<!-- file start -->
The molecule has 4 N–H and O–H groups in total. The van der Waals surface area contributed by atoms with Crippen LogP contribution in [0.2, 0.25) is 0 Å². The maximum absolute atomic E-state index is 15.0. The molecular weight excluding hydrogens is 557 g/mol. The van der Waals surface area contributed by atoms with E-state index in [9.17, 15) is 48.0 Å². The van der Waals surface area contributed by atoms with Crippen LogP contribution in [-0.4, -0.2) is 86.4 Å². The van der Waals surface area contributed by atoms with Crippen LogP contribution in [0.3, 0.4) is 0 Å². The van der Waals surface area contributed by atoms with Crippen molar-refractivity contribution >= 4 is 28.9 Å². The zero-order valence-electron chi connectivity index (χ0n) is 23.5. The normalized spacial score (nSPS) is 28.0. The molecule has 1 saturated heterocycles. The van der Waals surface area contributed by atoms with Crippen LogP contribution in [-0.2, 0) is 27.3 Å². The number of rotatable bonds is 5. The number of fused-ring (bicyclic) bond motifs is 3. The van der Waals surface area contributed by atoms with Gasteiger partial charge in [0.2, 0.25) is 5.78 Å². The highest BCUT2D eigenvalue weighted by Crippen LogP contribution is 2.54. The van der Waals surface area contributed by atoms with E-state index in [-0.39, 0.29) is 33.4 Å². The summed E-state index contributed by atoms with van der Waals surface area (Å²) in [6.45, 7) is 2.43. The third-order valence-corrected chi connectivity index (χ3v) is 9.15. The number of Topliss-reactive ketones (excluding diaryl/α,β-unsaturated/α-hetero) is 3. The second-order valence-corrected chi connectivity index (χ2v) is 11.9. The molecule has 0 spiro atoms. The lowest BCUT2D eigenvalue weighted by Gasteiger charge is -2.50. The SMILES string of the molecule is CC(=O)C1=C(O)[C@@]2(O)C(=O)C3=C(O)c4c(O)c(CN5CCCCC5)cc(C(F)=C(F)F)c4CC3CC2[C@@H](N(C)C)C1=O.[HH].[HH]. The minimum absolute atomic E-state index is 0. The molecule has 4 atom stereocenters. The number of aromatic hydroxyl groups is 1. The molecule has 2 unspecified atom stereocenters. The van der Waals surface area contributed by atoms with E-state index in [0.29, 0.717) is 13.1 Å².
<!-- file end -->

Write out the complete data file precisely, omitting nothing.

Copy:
The molecule has 4 N–H and O–H groups in total. The van der Waals surface area contributed by atoms with Crippen LogP contribution in [0.2, 0.25) is 0 Å². The maximum absolute atomic E-state index is 15.0. The molecular weight excluding hydrogens is 557 g/mol. The van der Waals surface area contributed by atoms with E-state index in [9.17, 15) is 48.0 Å². The van der Waals surface area contributed by atoms with Crippen LogP contribution in [-0.4, -0.2) is 86.4 Å². The van der Waals surface area contributed by atoms with Crippen LogP contribution in [0.3, 0.4) is 0 Å². The van der Waals surface area contributed by atoms with Crippen molar-refractivity contribution >= 4 is 28.9 Å². The zero-order valence-electron chi connectivity index (χ0n) is 23.5. The normalized spacial score (nSPS) is 28.0. The molecule has 1 saturated heterocycles. The van der Waals surface area contributed by atoms with Crippen LogP contribution in [-0.2, 0) is 27.3 Å². The number of rotatable bonds is 5. The number of fused-ring (bicyclic) bond motifs is 3. The van der Waals surface area contributed by atoms with Gasteiger partial charge in [0.2, 0.25) is 5.78 Å². The highest BCUT2D eigenvalue weighted by Crippen LogP contribution is 2.54. The van der Waals surface area contributed by atoms with E-state index in [-0.39, 0.29) is 33.4 Å². The summed E-state index contributed by atoms with van der Waals surface area (Å²) in [6.45, 7) is 2.43. The third-order valence-corrected chi connectivity index (χ3v) is 9.15. The number of Topliss-reactive ketones (excluding diaryl/α,β-unsaturated/α-hetero) is 3. The second-order valence-corrected chi connectivity index (χ2v) is 11.9. The molecule has 0 spiro atoms. The lowest BCUT2D eigenvalue weighted by Gasteiger charge is -2.50. The SMILES string of the molecule is CC(=O)C1=C(O)[C@@]2(O)C(=O)C3=C(O)c4c(O)c(CN5CCCCC5)cc(C(F)=C(F)F)c4CC3CC2[C@@H](N(C)C)C1=O.[HH].[HH]. The minimum absolute atomic E-state index is 0. The molecule has 4 atom stereocenters. The number of aromatic hydroxyl groups is 1. The molecule has 2 unspecified atom stereocenters. The van der Waals surface area contributed by atoms with E-state index in [0.29, 0.717) is 13.1 Å².